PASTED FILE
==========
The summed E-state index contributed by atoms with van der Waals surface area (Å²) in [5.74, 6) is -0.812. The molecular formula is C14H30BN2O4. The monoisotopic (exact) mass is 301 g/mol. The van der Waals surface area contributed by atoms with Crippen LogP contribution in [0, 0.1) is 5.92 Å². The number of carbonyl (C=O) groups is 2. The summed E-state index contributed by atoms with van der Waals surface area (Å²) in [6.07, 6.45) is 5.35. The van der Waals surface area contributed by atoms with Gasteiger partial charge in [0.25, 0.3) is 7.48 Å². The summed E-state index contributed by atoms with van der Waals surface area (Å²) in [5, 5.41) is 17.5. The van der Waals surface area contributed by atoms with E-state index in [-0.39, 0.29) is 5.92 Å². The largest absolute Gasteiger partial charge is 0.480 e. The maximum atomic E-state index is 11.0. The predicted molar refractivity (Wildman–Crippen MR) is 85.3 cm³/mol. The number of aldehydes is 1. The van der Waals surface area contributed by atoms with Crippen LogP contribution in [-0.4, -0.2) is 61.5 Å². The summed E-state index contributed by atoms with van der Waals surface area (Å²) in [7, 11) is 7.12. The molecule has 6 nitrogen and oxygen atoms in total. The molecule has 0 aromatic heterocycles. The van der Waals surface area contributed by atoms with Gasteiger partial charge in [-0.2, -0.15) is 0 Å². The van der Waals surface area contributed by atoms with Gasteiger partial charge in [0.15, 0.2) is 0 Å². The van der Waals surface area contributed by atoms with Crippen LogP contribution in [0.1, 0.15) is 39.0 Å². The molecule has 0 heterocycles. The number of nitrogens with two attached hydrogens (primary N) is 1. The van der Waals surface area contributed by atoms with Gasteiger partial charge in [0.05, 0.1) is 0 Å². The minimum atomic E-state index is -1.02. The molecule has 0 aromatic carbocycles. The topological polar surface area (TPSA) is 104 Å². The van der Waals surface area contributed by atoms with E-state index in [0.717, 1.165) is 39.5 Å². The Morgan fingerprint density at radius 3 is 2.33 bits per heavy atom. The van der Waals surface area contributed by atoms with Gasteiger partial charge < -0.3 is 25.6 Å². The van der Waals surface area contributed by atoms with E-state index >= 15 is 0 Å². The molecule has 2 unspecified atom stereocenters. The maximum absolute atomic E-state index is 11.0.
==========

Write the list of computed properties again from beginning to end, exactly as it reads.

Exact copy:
The summed E-state index contributed by atoms with van der Waals surface area (Å²) in [5.74, 6) is -0.812. The molecular formula is C14H30BN2O4. The monoisotopic (exact) mass is 301 g/mol. The van der Waals surface area contributed by atoms with Crippen LogP contribution in [0, 0.1) is 5.92 Å². The number of carbonyl (C=O) groups is 2. The summed E-state index contributed by atoms with van der Waals surface area (Å²) in [6.07, 6.45) is 5.35. The van der Waals surface area contributed by atoms with Gasteiger partial charge in [0.25, 0.3) is 7.48 Å². The summed E-state index contributed by atoms with van der Waals surface area (Å²) in [5, 5.41) is 17.5. The van der Waals surface area contributed by atoms with E-state index in [-0.39, 0.29) is 5.92 Å². The largest absolute Gasteiger partial charge is 0.480 e. The maximum atomic E-state index is 11.0. The predicted molar refractivity (Wildman–Crippen MR) is 85.3 cm³/mol. The number of aldehydes is 1. The van der Waals surface area contributed by atoms with Crippen LogP contribution in [-0.4, -0.2) is 61.5 Å². The summed E-state index contributed by atoms with van der Waals surface area (Å²) in [7, 11) is 7.12. The molecule has 6 nitrogen and oxygen atoms in total. The molecule has 0 aromatic heterocycles. The van der Waals surface area contributed by atoms with Gasteiger partial charge in [-0.2, -0.15) is 0 Å². The van der Waals surface area contributed by atoms with Gasteiger partial charge in [0.15, 0.2) is 0 Å². The van der Waals surface area contributed by atoms with Crippen LogP contribution in [0.1, 0.15) is 39.0 Å². The molecule has 0 heterocycles. The number of nitrogens with two attached hydrogens (primary N) is 1. The van der Waals surface area contributed by atoms with Gasteiger partial charge in [0.05, 0.1) is 0 Å². The minimum atomic E-state index is -1.02. The molecule has 0 aromatic carbocycles. The topological polar surface area (TPSA) is 104 Å². The van der Waals surface area contributed by atoms with E-state index in [0.717, 1.165) is 39.5 Å². The Morgan fingerprint density at radius 3 is 2.33 bits per heavy atom. The van der Waals surface area contributed by atoms with Gasteiger partial charge < -0.3 is 25.6 Å². The van der Waals surface area contributed by atoms with E-state index >= 15 is 0 Å². The molecule has 2 unspecified atom stereocenters. The maximum absolute atomic E-state index is 11.0.